The iconic stamp shown here, issued by the United States of America in 1948, features Palomar Observatory, located atop Palomar Mountain in north San Diego County, California. Conceived of nearly 100 years ago, the observatory has been in continuous scientific operation since the mid-1930s, and remains productive and relevant today. Palomar is most directly the vision of George Ellery Hale (1868–1938). Despite the challenges of the Great Depression and the Second World War, Hale and a dedicated group of astronomers, engineers, technicians, and builders secured funding, designed the telescopes and site, and created the Observatory in much the same state as it exists today.
The subject of the 2009 Europa CEPT stamp issue was Astronomy. Armenia’s contribution was an image of the Byurakan Astrophysical Observatory (BAO), founded in 1946. “Modern” astronomy in Armenia began with the foundation of the BAO. It is one of the most important astronomical centres in Eastern Europe and the Middle East region in terms of its scientific instruments and achievements. The Observatory was founded in 1946 on the initiative of Viktor Ambartsumian (1908-1996), a famous Armenian scientist. BAO is situated on the southern slope of Mount Aragatz, some 30km Northwest of Yerevan, the capital of Armenia.
Hurbane Observatory is the oldest and best known Slovak observatory, standing in the middle of a historic park in centre of Hurbanovo, a town in southern Slovakia. Founded in 1871 by Dr. Mikuláš Konkoly-Thege, who bequeathed all his property – house, garden and the equipment of the observatory, to the state in 1899.
To celebrate the 25th anniversary of the Harry Bayley Observatory, Barbados produced this 4-stamp set in 1988. Named after Dr. Harry Bayley (1908-1958), a distinguished Barbadian physician and keen amateur astronomer, Harry Bayley Observatory is the only one of its kind in the Eastern Caribbean. Situated in Clapham, St. Michael, the Observatory was officially opened in 1963, and has been recently refurbished and re-equipped with a 16-inch Meade telescope, and a Lunt 80mm solar telescope, thanks to the generosity of the Sfumato Foundation.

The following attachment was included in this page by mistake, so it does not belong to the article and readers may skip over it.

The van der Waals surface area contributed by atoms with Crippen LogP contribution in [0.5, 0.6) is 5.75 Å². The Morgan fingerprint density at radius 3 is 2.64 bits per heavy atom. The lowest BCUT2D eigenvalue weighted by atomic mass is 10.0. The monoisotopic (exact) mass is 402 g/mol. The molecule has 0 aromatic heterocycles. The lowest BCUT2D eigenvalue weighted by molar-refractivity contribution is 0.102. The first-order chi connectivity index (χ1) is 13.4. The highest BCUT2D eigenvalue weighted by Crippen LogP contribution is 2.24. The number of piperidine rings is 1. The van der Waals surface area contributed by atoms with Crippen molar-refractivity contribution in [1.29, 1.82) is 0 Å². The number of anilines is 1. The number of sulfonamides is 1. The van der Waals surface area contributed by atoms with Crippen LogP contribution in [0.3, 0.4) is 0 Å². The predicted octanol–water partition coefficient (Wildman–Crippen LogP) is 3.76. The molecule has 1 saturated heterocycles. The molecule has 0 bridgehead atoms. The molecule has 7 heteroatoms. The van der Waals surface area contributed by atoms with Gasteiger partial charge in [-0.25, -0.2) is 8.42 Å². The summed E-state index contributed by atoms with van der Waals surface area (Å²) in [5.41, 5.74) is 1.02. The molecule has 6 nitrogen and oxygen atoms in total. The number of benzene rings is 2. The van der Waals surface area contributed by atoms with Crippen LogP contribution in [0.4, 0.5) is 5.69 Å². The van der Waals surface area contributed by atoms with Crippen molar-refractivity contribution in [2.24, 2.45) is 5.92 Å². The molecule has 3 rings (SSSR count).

The Ebro Observatory, located on the outskirts of Roquetes, is a research institute founded in 1904 to study the meteorology and the relations between the Sun and the planet Earth. The continuity and accuracy of its observations for more than a hundred years makes its library-recorded archive incalculably valuable.
Egypt is considered as one of the oldest countries whose people studied astronomy. The historical 30 inch Reynolds’s reflector at Helwan was the first large telescope in Africa and the Middle East and the first telescope in the world to record Halley’s Comet in 1909 and 1911. The finder telescope fitted to it was also used by Herschel to observe the Comet in 1835/6. In the 1940s it was decided that a larger telescope was necessary and in 1948 the Egyptian Government placed an order with the British firm Grubb-Parsons for a new 74-inch telescope equipped with both Cassegrain and Coudé spectrographs. The telescope and spectrographs were expected in 1955. However, owing to numerous difficulties, delivery was delayed until 1960. First light was achieved in May 1964.
Naturally, via our PostBeeld.com and freestampcatalogue.com websites you can find literally thousands of stamps with the topic Astronomy and, further, Observatories.
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